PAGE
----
Created By: Katie Mannix
William H. Carney was born a slave in Norfolk, Virginia in 1840. His father, who escaped via the Underground Railroad, purchased the freedom of his son William and the boy's mother and moved the entire family ultimately to New Bedford. In 1863, Carney enlisted in the all-black 54th Regiment commanded by Robert Gould Shaw. The 54th was sent to lay seige to Fort Wagner in South Carolina. While there, the unit became pinned down. When the flag bearer became mortally wounded, Carney charged foward to save the flag from touching the ground. In the act, Carney was shot several times. Nonetheless, Carney survived. Upon returning to New Bedford, Carney became one of only four letter carriers for the city and the only African-American, according to record. In 1906, Carney became the first African-American to be awarded the Congressional Medal of Honor. Upon his death in 1908, flags at the Massachusetts State House were flown at half mast in his memory - an honor typically reserved only for a deceased governor, senator, congressman, or U.S. President.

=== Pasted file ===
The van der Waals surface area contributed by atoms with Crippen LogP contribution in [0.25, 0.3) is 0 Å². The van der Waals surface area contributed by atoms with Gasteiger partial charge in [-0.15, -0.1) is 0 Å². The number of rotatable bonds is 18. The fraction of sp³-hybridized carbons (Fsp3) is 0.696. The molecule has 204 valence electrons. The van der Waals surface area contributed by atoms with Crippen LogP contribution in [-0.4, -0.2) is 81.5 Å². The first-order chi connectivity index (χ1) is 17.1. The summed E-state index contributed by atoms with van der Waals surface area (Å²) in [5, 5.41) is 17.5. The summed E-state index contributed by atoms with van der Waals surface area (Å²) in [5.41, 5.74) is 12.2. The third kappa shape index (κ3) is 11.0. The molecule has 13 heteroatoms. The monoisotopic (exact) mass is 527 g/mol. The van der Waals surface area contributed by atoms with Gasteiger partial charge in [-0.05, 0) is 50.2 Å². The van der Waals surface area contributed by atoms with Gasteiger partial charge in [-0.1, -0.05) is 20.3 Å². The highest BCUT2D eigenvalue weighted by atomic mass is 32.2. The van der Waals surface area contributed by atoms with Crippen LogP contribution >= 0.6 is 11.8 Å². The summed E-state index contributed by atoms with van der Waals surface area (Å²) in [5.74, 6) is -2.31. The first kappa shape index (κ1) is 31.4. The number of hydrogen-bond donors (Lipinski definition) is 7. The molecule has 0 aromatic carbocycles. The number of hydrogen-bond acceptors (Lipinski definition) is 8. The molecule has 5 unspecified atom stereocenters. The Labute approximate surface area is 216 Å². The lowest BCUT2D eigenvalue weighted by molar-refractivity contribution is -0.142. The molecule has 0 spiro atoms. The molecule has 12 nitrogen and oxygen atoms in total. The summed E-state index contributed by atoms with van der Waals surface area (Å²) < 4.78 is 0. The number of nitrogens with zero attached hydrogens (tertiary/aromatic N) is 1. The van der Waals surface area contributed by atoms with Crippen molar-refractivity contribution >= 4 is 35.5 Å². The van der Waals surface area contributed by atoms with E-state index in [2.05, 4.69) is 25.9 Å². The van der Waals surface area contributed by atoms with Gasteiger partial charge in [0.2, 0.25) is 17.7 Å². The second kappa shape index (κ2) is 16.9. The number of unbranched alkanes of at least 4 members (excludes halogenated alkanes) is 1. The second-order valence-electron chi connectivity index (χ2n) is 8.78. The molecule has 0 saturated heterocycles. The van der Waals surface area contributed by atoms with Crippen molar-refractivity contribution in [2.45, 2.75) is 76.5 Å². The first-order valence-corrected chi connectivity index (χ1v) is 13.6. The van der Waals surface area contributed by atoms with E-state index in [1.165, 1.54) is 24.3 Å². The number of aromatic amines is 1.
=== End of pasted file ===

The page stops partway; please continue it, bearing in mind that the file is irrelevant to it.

Information courtesy of BlackPast.org - http://www.blackpast.org/aah/carney-william-h-1840-1908; SouthCoast Today - http://www.southcoasttoday.com/article/20130714/News/307140328; The New Bedford Historical Society, Inc. - http://nbhistoricalsociety.org/Important-Figures/sergeant-william-h-carney/
This point of interest is part of the tour: New Bedford Historical Walking Tour